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The Confession of a Recovering Martha

Updated: Nov 26, 2020

In Luke we have this familiar story:

As Jesus and his disciples were on their way, he came to a village where a woman named Martha opened her home to him. She had a sister called Mary, who sat at the Lord’s feet listening to what he said. But Martha was distracted by all the preparations that had to be made. She came to him and asked, “Lord, don’t you care that my sister has left me to do the work by myself? Tell her to help me!”

“Martha, Martha,” the Lord answered, “you are worried and upset about many things, but few things are needed—or indeed only one.  Mary has chosen what is better, and it will not be taken away from her.” Luke 10:38-42

Most of my life, I’ve not been all that wild about Mary, because I’m a Martha. I’m a doer. I like getting things done for the kingdom of God. I like organizing things, starting new ministries, teaching and leading.

Mary’s don’t seem all that interested in moving forward or pitching in with the work. They’re happy and thankful when you or other do it, but they are generally people, people. They hang out with people and they love quiet times of contemplation and Bible study. They’d rather “be,” than “do.”

Does Jesus favor Mary’s? If we read only this story, we’d walk away believing Jesus would prefer we all be Mary’s. I don’t believe that’s true. Jesus commanded his disciples to go get food while in Samaria, go out two by two to heal and cast out demons, go into Jerusalem to prepare a place to celebrate Passover and finally to go into all the world with the gospel. Clearly Martha activities. So which type of person does Jesus prefer? Both!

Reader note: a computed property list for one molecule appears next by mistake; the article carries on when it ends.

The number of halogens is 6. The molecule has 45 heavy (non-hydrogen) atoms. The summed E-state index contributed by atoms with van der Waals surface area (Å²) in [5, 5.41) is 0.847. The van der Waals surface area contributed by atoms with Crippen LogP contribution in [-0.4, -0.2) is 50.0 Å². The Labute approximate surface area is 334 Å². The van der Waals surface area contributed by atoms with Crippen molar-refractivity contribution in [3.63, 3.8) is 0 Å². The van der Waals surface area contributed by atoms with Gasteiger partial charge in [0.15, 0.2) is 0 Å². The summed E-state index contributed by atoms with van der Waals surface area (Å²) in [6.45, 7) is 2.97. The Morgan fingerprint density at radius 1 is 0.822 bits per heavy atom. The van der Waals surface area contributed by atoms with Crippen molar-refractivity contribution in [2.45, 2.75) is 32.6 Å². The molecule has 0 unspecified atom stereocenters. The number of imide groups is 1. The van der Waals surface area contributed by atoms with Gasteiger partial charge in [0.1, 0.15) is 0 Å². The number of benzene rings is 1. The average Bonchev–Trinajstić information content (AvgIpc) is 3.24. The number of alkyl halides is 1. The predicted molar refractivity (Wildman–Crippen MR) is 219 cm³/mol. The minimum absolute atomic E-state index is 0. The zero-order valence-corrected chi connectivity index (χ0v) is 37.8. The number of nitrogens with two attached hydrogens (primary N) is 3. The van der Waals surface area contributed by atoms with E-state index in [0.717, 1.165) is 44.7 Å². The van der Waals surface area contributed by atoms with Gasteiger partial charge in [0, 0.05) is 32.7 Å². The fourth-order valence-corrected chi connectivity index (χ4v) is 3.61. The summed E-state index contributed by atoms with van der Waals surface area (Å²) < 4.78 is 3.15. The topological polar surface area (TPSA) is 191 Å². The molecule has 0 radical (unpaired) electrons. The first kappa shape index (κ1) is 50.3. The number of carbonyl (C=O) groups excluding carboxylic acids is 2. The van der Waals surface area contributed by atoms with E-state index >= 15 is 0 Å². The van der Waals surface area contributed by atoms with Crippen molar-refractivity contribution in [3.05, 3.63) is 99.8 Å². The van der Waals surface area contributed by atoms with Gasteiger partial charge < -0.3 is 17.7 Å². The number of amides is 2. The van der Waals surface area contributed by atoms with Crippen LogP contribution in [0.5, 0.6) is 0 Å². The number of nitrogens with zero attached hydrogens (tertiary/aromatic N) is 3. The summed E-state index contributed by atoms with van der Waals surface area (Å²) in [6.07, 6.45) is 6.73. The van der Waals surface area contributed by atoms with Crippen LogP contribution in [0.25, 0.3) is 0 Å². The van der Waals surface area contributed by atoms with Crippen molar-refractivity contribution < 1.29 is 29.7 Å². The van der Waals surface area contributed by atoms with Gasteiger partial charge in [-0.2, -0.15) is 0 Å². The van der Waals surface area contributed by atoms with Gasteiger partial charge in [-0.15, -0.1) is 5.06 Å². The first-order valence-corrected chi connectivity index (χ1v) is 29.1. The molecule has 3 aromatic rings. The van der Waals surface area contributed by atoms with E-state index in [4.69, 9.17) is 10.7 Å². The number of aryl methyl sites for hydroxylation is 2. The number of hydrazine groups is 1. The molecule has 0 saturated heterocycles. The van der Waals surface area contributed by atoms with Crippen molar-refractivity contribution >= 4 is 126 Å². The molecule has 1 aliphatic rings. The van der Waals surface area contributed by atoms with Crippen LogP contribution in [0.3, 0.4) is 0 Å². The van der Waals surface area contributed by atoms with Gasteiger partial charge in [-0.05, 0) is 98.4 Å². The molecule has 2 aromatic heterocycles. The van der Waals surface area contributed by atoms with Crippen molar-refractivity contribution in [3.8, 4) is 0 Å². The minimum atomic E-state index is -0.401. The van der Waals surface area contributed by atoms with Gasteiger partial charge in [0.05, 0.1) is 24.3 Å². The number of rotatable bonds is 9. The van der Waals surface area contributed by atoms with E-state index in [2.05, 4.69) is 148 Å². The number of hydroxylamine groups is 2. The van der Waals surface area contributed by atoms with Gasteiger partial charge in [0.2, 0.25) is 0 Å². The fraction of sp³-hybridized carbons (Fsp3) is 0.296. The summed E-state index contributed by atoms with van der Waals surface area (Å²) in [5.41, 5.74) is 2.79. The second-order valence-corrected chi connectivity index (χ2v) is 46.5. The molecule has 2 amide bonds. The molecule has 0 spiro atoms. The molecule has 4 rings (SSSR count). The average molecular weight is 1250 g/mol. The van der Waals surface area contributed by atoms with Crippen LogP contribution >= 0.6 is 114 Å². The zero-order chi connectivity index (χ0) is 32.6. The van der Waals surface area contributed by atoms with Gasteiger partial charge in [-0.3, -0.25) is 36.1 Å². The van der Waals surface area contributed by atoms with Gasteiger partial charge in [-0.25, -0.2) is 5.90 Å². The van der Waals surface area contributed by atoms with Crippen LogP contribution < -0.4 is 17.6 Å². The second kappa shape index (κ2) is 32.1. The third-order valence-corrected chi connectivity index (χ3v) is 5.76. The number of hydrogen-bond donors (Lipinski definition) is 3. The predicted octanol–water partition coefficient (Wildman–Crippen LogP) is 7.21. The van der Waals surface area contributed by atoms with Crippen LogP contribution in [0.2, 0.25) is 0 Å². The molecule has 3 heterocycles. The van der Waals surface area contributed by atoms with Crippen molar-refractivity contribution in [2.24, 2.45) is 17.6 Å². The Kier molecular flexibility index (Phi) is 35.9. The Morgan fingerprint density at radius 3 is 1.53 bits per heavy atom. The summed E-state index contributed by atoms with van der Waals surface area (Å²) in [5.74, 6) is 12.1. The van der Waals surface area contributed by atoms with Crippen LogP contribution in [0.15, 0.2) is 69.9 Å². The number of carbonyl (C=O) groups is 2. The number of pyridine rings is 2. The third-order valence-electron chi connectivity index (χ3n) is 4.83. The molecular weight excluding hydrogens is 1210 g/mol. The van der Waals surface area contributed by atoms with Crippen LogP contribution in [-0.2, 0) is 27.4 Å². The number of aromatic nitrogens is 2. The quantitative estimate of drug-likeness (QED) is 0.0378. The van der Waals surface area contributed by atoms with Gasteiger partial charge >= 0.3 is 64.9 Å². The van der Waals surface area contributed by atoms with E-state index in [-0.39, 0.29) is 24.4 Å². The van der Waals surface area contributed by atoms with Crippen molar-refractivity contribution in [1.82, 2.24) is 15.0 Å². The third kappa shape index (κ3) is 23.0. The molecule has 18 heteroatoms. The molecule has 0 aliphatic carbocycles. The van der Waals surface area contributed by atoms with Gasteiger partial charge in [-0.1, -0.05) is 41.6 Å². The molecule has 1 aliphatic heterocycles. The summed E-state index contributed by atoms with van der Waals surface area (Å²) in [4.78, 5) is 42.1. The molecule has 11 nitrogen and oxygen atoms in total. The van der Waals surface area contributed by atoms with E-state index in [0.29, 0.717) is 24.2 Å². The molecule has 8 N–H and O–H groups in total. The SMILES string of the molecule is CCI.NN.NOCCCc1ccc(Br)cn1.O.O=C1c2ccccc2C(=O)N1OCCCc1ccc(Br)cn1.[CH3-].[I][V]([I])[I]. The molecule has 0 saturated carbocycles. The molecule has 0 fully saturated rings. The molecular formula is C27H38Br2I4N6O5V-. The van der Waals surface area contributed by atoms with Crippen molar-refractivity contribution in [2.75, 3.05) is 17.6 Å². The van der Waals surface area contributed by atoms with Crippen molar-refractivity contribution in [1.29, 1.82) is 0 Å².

There are times Jesus calls us to be still and abide with him – perhaps hours or days alone with him to learn from him and just be. At other times he calls us to action and obedience.

Living out the Christian life is not a matter of “either/or.” In that moment Jesus was simply appreciative of Mary’s wanting to be with him. I can’t imagine Jesus at some point, not asking Mary to “do” something. But for that moment, he wished her to just be still and listen.

So, back to my confession that I’m a recovering Martha. My problem isn’t that I don’t appreciate the Mary’s around me. I do. It’s that I don’t seek out spending more times alone with Jesus, just “being.”

Ten years ago, I spent a week alone at a monastery in France, and in the past have taken a day or two a year alone to just praise and wait on God. And of course I start my day, almost every day, alone with God. But, as I reflect on my last 6-10 years, 99% of my time, outside of my morning devotions is spent “doing.” Writing this blog, the Holy Spirit convicted me that I need to set aside some blocks of time this year just to rest in Him. So what does that mean?

For me it will mean spending 3 or 4 days or half days alone just to pray and reflect on:

  1. Gratitude – what God has done for me and through me

  2. Praise – for who God is and what he is doing

  3. Self-examination – What sins or habits are hindering me from living out the will of god for my life?

  4. Expectation – God, what do you want of me? What character qualities do you expect of me that I’m not exercising?

  5. Finally, I believe the Mary Jesus wants me to be, is to sit quietly with people and listen more.

As a recovering Martha, I also need to be more appreciative of other Christians who don’t seem to get much done, but who are seriously in love with God and others. We used to joke that those people “were so heavenly minded, that they were no earthly good.” That’s a cruel joke. If someone is just flat out lazy, that’s a different issue. But if they are prayer warriors, quietly caring for others and tending to the care of their souls, I should be praising them and not arrogantly wishing they could be as “fruitful” as me. They may be more fruitful than me already.

How following Jesus works in real life.

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